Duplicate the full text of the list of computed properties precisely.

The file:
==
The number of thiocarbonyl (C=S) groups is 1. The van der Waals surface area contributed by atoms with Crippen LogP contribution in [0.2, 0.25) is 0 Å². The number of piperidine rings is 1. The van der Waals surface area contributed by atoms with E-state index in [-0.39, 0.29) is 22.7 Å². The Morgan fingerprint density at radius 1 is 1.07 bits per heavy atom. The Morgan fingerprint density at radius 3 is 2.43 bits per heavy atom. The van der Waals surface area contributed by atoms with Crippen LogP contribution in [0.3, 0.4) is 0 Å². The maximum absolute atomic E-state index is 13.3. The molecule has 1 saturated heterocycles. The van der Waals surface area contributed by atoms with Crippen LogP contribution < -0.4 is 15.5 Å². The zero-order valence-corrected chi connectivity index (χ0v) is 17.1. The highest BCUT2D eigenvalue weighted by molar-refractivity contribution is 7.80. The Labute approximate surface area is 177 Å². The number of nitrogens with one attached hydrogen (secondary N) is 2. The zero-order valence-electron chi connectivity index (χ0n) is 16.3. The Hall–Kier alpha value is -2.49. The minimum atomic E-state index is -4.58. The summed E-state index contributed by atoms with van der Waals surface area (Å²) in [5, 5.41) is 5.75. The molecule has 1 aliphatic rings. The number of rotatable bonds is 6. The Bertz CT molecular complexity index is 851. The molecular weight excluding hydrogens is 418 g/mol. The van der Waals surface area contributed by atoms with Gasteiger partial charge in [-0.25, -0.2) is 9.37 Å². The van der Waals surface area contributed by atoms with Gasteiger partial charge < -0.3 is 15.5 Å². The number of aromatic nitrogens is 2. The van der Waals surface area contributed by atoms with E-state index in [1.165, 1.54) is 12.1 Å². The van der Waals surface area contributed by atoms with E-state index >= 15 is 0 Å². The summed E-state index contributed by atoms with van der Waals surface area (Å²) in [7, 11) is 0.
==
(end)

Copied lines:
The number of thiocarbonyl (C=S) groups is 1. The van der Waals surface area contributed by atoms with Crippen LogP contribution in [0.2, 0.25) is 0 Å². The number of piperidine rings is 1. The van der Waals surface area contributed by atoms with E-state index in [-0.39, 0.29) is 22.7 Å². The Morgan fingerprint density at radius 1 is 1.07 bits per heavy atom. The Morgan fingerprint density at radius 3 is 2.43 bits per heavy atom. The van der Waals surface area contributed by atoms with Crippen LogP contribution in [0.3, 0.4) is 0 Å². The maximum absolute atomic E-state index is 13.3. The molecule has 1 saturated heterocycles. The van der Waals surface area contributed by atoms with Crippen LogP contribution < -0.4 is 15.5 Å². The zero-order valence-corrected chi connectivity index (χ0v) is 17.1. The highest BCUT2D eigenvalue weighted by molar-refractivity contribution is 7.80. The Labute approximate surface area is 177 Å². The number of nitrogens with one attached hydrogen (secondary N) is 2. The zero-order valence-electron chi connectivity index (χ0n) is 16.3. The Hall–Kier alpha value is -2.49. The minimum atomic E-state index is -4.58. The summed E-state index contributed by atoms with van der Waals surface area (Å²) in [5, 5.41) is 5.75. The molecule has 1 aliphatic rings. The number of rotatable bonds is 6. The Bertz CT molecular complexity index is 851. The molecular weight excluding hydrogens is 418 g/mol. The van der Waals surface area contributed by atoms with Gasteiger partial charge in [-0.25, -0.2) is 9.37 Å². The van der Waals surface area contributed by atoms with Gasteiger partial charge < -0.3 is 15.5 Å². The number of aromatic nitrogens is 2. The van der Waals surface area contributed by atoms with E-state index in [1.165, 1.54) is 12.1 Å². The van der Waals surface area contributed by atoms with E-state index >= 15 is 0 Å². The summed E-state index contributed by atoms with van der Waals surface area (Å²) in [7, 11) is 0.